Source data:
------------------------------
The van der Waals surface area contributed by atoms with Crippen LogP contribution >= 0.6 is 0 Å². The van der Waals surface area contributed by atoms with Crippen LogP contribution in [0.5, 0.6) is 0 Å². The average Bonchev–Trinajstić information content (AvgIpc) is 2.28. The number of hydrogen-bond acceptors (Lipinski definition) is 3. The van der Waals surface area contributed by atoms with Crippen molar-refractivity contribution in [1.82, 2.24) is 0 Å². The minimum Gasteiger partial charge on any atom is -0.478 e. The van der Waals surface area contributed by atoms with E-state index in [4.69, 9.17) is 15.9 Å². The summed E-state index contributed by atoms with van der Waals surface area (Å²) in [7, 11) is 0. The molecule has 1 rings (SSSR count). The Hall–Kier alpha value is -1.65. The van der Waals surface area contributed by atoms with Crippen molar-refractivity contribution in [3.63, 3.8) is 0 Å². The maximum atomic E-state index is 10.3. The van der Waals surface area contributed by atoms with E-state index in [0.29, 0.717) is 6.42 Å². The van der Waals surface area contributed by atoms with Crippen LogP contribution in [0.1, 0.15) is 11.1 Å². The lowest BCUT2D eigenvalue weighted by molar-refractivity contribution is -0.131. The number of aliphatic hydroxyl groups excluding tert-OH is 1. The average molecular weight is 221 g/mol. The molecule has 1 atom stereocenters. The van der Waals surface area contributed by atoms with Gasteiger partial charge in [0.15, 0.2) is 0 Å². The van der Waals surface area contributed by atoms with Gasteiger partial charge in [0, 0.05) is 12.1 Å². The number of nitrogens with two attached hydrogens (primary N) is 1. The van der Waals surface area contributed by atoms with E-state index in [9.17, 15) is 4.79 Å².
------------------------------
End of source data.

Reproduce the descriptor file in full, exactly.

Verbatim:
The van der Waals surface area contributed by atoms with Crippen LogP contribution >= 0.6 is 0 Å². The van der Waals surface area contributed by atoms with Crippen LogP contribution in [0.5, 0.6) is 0 Å². The average Bonchev–Trinajstić information content (AvgIpc) is 2.28. The number of hydrogen-bond acceptors (Lipinski definition) is 3. The van der Waals surface area contributed by atoms with Crippen molar-refractivity contribution in [1.82, 2.24) is 0 Å². The minimum Gasteiger partial charge on any atom is -0.478 e. The van der Waals surface area contributed by atoms with E-state index in [4.69, 9.17) is 15.9 Å². The summed E-state index contributed by atoms with van der Waals surface area (Å²) in [7, 11) is 0. The molecule has 1 rings (SSSR count). The Hall–Kier alpha value is -1.65. The van der Waals surface area contributed by atoms with Crippen molar-refractivity contribution in [3.63, 3.8) is 0 Å². The maximum atomic E-state index is 10.3. The van der Waals surface area contributed by atoms with E-state index in [0.29, 0.717) is 6.42 Å². The van der Waals surface area contributed by atoms with Crippen LogP contribution in [0.1, 0.15) is 11.1 Å². The lowest BCUT2D eigenvalue weighted by molar-refractivity contribution is -0.131. The number of aliphatic hydroxyl groups excluding tert-OH is 1. The average molecular weight is 221 g/mol. The molecule has 1 atom stereocenters. The van der Waals surface area contributed by atoms with Gasteiger partial charge in [0.15, 0.2) is 0 Å². The van der Waals surface area contributed by atoms with Gasteiger partial charge in [0, 0.05) is 12.1 Å². The number of nitrogens with two attached hydrogens (primary N) is 1. The van der Waals surface area contributed by atoms with E-state index in [9.17, 15) is 4.79 Å².